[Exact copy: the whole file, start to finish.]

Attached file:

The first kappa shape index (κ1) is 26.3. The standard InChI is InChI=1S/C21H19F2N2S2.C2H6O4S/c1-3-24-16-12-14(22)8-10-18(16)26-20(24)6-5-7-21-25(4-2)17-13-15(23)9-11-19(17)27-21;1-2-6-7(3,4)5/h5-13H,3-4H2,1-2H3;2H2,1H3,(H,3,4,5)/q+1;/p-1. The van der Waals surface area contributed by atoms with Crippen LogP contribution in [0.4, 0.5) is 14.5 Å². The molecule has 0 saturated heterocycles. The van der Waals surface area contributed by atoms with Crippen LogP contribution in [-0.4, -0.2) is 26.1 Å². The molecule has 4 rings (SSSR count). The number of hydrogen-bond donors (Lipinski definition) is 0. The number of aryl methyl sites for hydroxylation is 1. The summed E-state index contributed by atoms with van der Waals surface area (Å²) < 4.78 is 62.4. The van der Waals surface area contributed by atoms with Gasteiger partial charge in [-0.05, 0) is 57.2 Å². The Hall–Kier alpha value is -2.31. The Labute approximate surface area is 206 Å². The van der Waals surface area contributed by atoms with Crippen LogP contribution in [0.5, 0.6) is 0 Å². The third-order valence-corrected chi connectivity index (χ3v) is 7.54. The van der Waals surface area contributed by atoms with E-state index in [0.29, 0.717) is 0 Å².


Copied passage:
The first kappa shape index (κ1) is 26.3. The standard InChI is InChI=1S/C21H19F2N2S2.C2H6O4S/c1-3-24-16-12-14(22)8-10-18(16)26-20(24)6-5-7-21-25(4-2)17-13-15(23)9-11-19(17)27-21;1-2-6-7(3,4)5/h5-13H,3-4H2,1-2H3;2H2,1H3,(H,3,4,5)/q+1;/p-1. The van der Waals surface area contributed by atoms with Crippen LogP contribution in [0.4, 0.5) is 14.5 Å². The molecule has 0 saturated heterocycles. The van der Waals surface area contributed by atoms with Crippen LogP contribution in [-0.4, -0.2) is 26.1 Å². The molecule has 4 rings (SSSR count). The number of hydrogen-bond donors (Lipinski definition) is 0. The number of aryl methyl sites for hydroxylation is 1. The summed E-state index contributed by atoms with van der Waals surface area (Å²) < 4.78 is 62.4. The van der Waals surface area contributed by atoms with Gasteiger partial charge in [-0.05, 0) is 57.2 Å². The Hall–Kier alpha value is -2.31. The Labute approximate surface area is 206 Å². The van der Waals surface area contributed by atoms with Crippen LogP contribution in [0.5, 0.6) is 0 Å². The third-order valence-corrected chi connectivity index (χ3v) is 7.54. The van der Waals surface area contributed by atoms with E-state index in [0.29, 0.717) is 0 Å².